Thorough surveillanceThe genesis of Israeli policies of population management, surveillance and political control towards the Palestinian minority
Subject Area: International Relations
BIC Category: International relations
Published: November 2013
234 x 156 mm
Publisher: Manchester University Press
Widely regarded as expert in techniques of surveillance and political control, Israel has been successful in controlling a native population for a long time. Despite tremendous challenges, it has maintained a tight grip over a large Palestinian population in the territories it occupied in the 1967 war. Moreover, it has effectively contained the Palestinian minority inside its 1948 borders. Although members of the latter group were granted Israeli citizenship, various policies have blocked them from challenging the state’s Jewish identity. Israel’s continued administration of a large Palestinian population into the twenty-first century represents a serious challenge for scholars and theorists of colonial forms of political control.
Relying on hitherto unpublished archival material, this book traces the genesis of Israeli policies and tactics of population management, surveillance and political control towards the Palestinians. It identifies the principal architects of these strategies, discusses their approaches, summarises their discussions and traces the implementations of these policies and their impact on the everyday lives of Palestinians.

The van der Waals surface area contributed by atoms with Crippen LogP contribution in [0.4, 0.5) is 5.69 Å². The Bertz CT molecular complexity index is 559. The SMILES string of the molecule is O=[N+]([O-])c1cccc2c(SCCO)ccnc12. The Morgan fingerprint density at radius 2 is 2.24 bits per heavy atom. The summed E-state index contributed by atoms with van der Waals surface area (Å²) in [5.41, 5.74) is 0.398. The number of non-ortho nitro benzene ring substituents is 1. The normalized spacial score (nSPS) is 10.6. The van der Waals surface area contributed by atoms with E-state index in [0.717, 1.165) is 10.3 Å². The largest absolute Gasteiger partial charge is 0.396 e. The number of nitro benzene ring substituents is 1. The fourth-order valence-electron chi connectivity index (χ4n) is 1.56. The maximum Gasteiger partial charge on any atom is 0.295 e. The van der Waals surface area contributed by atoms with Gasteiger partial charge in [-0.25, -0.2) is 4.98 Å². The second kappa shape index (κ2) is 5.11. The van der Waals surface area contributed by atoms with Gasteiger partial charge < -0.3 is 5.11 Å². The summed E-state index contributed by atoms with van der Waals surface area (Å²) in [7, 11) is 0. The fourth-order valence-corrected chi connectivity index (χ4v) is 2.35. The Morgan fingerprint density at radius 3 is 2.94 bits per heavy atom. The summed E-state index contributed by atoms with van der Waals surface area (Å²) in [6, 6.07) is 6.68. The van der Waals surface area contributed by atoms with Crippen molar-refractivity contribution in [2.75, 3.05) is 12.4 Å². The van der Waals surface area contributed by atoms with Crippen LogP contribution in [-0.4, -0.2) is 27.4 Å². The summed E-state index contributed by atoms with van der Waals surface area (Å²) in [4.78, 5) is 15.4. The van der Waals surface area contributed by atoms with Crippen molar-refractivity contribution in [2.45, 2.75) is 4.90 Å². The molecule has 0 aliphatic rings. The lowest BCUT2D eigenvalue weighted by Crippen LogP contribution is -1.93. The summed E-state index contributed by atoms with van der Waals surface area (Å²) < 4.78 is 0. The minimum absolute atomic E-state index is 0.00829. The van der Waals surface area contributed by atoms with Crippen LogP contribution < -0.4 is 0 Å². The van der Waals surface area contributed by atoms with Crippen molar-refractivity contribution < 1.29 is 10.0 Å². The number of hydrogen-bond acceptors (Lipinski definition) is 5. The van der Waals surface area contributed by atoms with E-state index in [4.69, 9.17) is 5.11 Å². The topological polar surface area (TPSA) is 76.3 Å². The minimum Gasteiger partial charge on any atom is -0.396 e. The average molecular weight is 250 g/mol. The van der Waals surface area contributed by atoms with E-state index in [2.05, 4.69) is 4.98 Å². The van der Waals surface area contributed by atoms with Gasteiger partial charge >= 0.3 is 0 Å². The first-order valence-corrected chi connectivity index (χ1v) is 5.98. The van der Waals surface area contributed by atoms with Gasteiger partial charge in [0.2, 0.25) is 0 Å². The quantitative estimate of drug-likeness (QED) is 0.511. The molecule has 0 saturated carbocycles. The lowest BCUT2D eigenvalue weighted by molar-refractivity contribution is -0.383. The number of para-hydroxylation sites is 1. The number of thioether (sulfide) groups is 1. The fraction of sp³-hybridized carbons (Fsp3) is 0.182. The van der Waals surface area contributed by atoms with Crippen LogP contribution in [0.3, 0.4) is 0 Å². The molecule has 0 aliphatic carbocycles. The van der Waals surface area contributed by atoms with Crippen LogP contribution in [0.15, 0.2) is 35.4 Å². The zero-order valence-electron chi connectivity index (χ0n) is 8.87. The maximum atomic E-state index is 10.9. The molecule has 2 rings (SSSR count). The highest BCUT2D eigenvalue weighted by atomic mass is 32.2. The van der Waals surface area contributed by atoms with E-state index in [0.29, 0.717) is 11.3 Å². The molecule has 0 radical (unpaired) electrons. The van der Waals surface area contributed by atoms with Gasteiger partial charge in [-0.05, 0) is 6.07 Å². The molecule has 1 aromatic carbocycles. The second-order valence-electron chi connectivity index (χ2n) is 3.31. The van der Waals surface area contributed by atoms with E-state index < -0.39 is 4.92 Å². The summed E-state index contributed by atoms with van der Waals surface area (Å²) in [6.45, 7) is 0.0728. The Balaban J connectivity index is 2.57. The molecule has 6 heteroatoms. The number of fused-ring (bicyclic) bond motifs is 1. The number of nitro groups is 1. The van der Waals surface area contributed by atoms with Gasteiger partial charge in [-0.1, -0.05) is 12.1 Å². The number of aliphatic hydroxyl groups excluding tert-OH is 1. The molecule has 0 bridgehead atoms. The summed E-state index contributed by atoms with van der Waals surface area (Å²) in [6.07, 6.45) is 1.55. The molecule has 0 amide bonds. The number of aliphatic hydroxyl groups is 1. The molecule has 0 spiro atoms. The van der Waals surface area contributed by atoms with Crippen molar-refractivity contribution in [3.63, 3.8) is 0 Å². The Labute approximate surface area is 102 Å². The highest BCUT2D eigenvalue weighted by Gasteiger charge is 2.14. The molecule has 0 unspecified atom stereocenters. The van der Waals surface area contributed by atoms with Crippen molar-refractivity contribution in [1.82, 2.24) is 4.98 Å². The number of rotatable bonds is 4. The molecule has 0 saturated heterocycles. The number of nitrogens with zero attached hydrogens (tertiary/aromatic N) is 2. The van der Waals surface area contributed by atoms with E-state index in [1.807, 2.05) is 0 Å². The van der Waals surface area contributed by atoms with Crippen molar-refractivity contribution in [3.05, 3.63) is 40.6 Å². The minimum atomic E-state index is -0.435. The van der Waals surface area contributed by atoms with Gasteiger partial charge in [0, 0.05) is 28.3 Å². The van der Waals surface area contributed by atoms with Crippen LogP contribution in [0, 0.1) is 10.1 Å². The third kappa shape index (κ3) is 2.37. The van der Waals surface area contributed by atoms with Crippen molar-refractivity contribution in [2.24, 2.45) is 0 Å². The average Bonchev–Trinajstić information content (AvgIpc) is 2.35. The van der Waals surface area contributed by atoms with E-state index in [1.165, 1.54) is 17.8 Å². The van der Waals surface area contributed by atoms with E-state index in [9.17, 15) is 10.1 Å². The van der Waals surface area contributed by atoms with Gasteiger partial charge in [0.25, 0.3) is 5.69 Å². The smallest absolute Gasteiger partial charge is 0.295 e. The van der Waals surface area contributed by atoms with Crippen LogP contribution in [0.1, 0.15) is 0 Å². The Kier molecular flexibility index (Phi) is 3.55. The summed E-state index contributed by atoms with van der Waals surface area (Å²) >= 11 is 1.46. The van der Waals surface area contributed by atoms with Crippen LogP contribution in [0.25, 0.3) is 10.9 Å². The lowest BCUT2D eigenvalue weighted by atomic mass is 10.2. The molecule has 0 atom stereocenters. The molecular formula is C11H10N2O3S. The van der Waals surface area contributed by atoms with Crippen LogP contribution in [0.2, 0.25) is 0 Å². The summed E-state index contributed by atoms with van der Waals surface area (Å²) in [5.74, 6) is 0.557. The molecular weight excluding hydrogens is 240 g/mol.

1. The formation of a discourse
3. Legal framework, institutions and approaches to power
4. Divide et impera
6. The power of mind over mind: pedagogics of surveillance
7. Political rights under a military rule
‘Sa'di achieves what few others have; a long-term view of a multi-faceted surveillance assemblage as it touches ordinary people going about their everyday lives.’
David Lyon, Queen's University
'This ambitious and careful study will appeal to anyone interested in the history and theory of colonial control.’
Timothy Mitchell, Columbia University
‘Based on unassailable evidence of documents, names, places and dates, Sa’di calls us on all to bear witness to the making of a sophisticated system of colonial surveillance in its formation in the 1940s through to its present active mode today – state orchestrated, and deliberately designed.'
Ann Laura Stoler, The New School for Social Research
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